The Sagrada Familia is visited by thousands of tourists from all over the world on a daily basis. You can spend hours discovering every corner of this architectural masterpiece by Antoni Gaudí. But there are some hidden details that are so interesting yet so difficult to find.
What is the Magic Square of the Sagrada Familia?
Before we tell you what’s so special about the Magic Square, you’re probably wondering what it is. Broadly speaking, this cryptogram, made from the finest material, shows a series of numbers on a square with its columns, rows and diagonals all adding up to the same number. Adding up its central boxes and its exterior boxes also equals the same number. If you do find it, the numbers always add up to 33, which was the age of Christ when he died on the cross.
At first glance it looks like a normal Sudoku, but by visiting the Sagrada Familia on our guided tour and panoramic route on e-bike, you can appreciate how complex and interesting this mathematical curiosity is.
The original Magic Square was designed to add up to 34, with its numbers ranging from 1 to 16, but to get to 33, they took out the 16 and the 12 and repeated the 14 and the 10. Consequently, the Sagrada Familia’s Magic Square did not comply with two basic rules; that there is no repetition and that they must form a series of consecutive numbers. There are many kinds of magic squares, the one with the number 16 is the most common.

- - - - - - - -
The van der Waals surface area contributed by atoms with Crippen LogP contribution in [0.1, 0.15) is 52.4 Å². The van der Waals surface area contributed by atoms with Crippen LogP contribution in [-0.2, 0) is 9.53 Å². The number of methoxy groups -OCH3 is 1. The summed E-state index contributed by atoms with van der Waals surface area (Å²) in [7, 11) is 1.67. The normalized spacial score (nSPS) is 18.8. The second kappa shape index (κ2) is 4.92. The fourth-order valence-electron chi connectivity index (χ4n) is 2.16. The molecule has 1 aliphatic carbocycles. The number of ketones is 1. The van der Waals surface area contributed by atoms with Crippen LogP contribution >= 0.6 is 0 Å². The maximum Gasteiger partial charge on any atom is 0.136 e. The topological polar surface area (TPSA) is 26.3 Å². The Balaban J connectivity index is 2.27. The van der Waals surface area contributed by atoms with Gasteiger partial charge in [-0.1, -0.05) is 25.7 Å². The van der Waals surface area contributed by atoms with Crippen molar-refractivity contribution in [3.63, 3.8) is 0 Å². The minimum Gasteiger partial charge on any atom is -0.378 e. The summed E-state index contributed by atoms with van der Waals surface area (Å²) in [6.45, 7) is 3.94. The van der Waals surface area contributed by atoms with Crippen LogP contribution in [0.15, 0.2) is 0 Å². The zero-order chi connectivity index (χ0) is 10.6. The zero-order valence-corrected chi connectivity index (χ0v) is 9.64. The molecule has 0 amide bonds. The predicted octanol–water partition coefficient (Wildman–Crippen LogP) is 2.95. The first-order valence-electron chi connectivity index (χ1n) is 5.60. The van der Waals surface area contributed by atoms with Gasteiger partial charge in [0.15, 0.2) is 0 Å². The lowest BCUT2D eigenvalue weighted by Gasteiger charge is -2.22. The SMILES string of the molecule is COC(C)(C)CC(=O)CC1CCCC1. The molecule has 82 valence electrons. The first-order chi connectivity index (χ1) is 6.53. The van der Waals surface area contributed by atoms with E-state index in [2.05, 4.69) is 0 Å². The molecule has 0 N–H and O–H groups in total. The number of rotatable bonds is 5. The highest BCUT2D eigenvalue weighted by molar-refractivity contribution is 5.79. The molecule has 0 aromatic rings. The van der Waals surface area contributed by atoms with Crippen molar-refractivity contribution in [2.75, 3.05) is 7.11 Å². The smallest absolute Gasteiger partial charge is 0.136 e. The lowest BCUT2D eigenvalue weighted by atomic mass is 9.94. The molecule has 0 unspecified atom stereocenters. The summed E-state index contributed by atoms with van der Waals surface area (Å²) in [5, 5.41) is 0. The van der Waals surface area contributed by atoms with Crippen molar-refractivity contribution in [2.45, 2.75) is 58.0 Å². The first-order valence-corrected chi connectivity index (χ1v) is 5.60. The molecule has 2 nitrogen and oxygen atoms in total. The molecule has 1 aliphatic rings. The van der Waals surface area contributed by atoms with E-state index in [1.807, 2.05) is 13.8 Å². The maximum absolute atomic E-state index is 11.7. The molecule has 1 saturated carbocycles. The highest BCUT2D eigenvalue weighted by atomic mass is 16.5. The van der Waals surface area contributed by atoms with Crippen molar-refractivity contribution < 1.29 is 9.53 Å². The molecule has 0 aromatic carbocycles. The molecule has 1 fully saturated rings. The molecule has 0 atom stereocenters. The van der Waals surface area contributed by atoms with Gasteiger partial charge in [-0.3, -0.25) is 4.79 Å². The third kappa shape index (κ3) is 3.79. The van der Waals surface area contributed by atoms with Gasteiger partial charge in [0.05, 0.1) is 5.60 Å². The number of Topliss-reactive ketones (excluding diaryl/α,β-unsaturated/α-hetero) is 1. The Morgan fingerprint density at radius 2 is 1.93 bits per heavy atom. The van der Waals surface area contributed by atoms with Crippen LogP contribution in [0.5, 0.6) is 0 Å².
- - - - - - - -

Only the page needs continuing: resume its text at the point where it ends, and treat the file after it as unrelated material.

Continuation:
Where to find the Magic Square of the Sagrada Familia
The Magic Square is not one of the easiest things to find. It’s found on the Fachada de las Pasiones facade, but this is not the only one. In total there are several spread out across the Basilica. But rest assured, none of them add up to anything other than 33! Maybe you can find them on our Barcelona Express City Tour: a panoramic journey on an open-topped minbus with access to the Sagrada Familia and a small-sized group?
Gaudi’s Magic Square… or not
Contrary to popular belief that it was installed by Antoni Gaudí, these minor details were created by Josep María Subirachs, the creator for the sculptural details on the Fachada de la Pasión, during the restoration work carried out at the end of the 80s. Some theories mention both Subirachs and Antoni Gaudí as members of the Freemasons, a cult in which the number 33 is very important. If it were true, this could be seen as a kind of homage, although the theory has lost momentum and even been rejected by some in recent years.